My own train horror story comes, not from me, but from someone I was fortunate enough to be able to help. A woman with four children showed the conductor at Leeds her pre-booked tickets and asked him which train she was supposed to get on down to London. Whether he did it on purpose or whether it was stupidity, he directed her to the train which left half an hour earlier than hers, thus invalidating her tickets. I was standing in the vestibule ready to get off at Wakefield Westgate when the announcer gave their final warning about checking you were travelling on the right train - then the doors promptly slid shut. The woman I'd noted ushering her brood into the carriage rushed out ashen-faced but it was too late. Nobody else in the vestibule gave a damn about her panicking. Perhaps they'd seen it all before but it struck me as another example of how heartless we've become as a country. Knowing the train system as I did, I knew the Leeds to London trains always stopped at Wakefield Westgate. I advised her to get off there, showed her where to stand so she could get straight into her carriage, and even helped her get her pram off the train while other travellers sighed impatiently at us. Her son, probably about ten, thanked me sincerely. But what would've happened if I hadn't stepped in? Full price fares for one adult and four kids down to London? No wonder she looked petrified.

My solution for our train difficulties are bound to be dismissed. For starters, it involves getting rid of this ridiculous HS2 line which very few people want. I can't see that it'll help the North at all. In fact, I think it'll encourage businesses to move their headquarters towards London, safe in the knowledge that people can get there in under an hour from Birmingham. When you look at the timings, we're not making things much better and, even if you consider the time saved a cause for massive celebration, you have to admit that the people it will benefit are few and far between. Not your average traveller who just wants to get to London; not the people forced to watch as their landscape is ruined. What are the fares going to be on this thing? With prices rising to unaffordable levels at the moment, how is anybody going to be expected to travel on this thing? Will it become the privilege of the rich and famous, something I'm half-inclined to believe it's intended to be anyway?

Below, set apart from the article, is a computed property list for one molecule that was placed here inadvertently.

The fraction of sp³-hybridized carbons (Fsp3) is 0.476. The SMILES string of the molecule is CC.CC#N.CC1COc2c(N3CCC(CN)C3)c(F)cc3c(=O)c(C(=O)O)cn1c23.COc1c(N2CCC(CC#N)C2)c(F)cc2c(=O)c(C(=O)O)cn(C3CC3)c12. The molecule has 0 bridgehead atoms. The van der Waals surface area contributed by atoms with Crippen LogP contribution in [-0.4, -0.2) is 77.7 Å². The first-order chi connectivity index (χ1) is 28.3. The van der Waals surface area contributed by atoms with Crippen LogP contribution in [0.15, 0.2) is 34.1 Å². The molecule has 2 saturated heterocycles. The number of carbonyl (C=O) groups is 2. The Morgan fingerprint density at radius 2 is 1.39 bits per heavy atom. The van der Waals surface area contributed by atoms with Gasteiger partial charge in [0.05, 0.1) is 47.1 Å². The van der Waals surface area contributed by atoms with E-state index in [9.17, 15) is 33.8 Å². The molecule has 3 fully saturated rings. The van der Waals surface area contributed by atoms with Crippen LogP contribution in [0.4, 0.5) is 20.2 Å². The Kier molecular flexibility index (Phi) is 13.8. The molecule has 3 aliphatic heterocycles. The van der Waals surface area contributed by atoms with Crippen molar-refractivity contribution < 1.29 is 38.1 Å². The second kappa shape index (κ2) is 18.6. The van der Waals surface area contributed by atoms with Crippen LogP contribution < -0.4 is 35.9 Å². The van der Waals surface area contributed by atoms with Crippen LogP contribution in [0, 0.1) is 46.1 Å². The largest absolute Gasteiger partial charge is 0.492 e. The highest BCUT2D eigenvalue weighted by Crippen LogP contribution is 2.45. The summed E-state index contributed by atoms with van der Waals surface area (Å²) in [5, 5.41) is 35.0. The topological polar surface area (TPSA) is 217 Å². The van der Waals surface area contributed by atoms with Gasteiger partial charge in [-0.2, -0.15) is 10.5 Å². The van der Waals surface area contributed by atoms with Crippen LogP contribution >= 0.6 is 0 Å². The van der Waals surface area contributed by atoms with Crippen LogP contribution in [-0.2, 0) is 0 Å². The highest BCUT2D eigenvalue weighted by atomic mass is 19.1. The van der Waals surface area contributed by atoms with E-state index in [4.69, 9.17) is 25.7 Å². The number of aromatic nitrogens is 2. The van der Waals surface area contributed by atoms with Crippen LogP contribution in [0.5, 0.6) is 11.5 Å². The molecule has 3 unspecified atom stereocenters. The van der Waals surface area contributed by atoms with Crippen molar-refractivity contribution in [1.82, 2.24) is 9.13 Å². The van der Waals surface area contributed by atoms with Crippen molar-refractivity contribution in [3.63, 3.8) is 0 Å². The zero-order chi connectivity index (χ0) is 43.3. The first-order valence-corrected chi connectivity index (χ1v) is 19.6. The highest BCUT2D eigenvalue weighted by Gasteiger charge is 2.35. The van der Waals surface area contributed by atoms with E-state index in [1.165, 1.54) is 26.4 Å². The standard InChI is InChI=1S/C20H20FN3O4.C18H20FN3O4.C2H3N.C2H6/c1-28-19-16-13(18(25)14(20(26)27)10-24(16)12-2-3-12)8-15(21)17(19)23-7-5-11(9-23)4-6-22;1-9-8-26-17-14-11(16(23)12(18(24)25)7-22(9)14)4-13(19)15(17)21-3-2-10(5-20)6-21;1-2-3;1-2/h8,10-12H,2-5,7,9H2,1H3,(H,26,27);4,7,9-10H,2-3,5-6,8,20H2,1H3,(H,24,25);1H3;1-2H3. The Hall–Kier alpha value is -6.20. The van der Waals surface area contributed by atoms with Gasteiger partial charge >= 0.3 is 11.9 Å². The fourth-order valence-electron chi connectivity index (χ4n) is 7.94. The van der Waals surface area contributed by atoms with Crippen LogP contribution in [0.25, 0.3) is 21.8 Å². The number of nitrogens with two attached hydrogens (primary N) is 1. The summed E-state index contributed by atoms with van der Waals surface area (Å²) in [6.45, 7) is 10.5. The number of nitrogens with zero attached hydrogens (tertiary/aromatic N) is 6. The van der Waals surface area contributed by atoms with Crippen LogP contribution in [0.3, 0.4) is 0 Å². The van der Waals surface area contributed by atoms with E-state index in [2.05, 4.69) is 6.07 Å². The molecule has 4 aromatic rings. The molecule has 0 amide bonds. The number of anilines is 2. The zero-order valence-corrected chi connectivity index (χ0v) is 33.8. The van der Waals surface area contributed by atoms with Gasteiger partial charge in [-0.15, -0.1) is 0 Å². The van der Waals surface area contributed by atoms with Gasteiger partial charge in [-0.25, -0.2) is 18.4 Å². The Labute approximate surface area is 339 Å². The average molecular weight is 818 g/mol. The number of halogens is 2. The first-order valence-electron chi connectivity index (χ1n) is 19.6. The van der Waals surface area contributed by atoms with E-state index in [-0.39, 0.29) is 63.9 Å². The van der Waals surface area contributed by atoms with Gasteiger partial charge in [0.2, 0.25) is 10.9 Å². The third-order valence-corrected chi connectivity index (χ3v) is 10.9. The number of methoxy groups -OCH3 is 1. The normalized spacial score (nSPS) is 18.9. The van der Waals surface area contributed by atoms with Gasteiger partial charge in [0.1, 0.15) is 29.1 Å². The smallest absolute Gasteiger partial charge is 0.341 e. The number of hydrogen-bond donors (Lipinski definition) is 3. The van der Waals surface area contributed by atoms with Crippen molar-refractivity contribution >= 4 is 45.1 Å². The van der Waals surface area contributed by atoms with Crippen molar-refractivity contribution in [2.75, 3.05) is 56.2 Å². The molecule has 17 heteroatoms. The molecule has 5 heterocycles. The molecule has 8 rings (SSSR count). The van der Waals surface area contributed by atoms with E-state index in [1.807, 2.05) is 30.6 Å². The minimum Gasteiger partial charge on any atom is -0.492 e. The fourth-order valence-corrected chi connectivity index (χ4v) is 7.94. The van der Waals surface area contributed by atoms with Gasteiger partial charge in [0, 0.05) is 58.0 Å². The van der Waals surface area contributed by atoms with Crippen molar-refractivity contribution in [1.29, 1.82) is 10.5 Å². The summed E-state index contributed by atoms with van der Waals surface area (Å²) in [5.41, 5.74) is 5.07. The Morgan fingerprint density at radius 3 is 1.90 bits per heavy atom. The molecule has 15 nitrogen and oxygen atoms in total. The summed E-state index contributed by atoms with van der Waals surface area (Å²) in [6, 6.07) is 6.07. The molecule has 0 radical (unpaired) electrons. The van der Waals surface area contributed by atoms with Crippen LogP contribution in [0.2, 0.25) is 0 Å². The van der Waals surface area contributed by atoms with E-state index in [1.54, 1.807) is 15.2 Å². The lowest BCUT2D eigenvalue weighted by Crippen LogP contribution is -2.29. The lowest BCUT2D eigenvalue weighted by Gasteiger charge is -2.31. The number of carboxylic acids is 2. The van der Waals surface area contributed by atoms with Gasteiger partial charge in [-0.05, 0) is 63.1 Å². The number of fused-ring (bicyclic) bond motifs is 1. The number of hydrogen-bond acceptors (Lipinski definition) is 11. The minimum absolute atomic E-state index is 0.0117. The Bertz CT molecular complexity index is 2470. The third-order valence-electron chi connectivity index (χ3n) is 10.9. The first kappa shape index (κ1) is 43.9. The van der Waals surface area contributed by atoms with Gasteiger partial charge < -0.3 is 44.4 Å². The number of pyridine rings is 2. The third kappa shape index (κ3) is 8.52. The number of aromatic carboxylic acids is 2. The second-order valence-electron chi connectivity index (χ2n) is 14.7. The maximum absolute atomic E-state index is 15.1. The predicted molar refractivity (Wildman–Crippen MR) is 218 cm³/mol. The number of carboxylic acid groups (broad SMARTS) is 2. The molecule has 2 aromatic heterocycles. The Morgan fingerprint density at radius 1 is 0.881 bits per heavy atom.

So my solution: ditch HS2. Invest all those billions in easing congestion on current lines - add new carriages and expand stations in order to deal with these new carriages. Make sure that when you put in the order for these new carriages it goes to a British firm, thus giving our manufacturers a boost along the way. Politicians and high-class businessmen may not be able to travel quite as briskly as they would like from Birmingham to London but the rest of us would have a much more comfortable journey.

Tuesday, 8 March 2011

Freedom of Speech Works Both Ways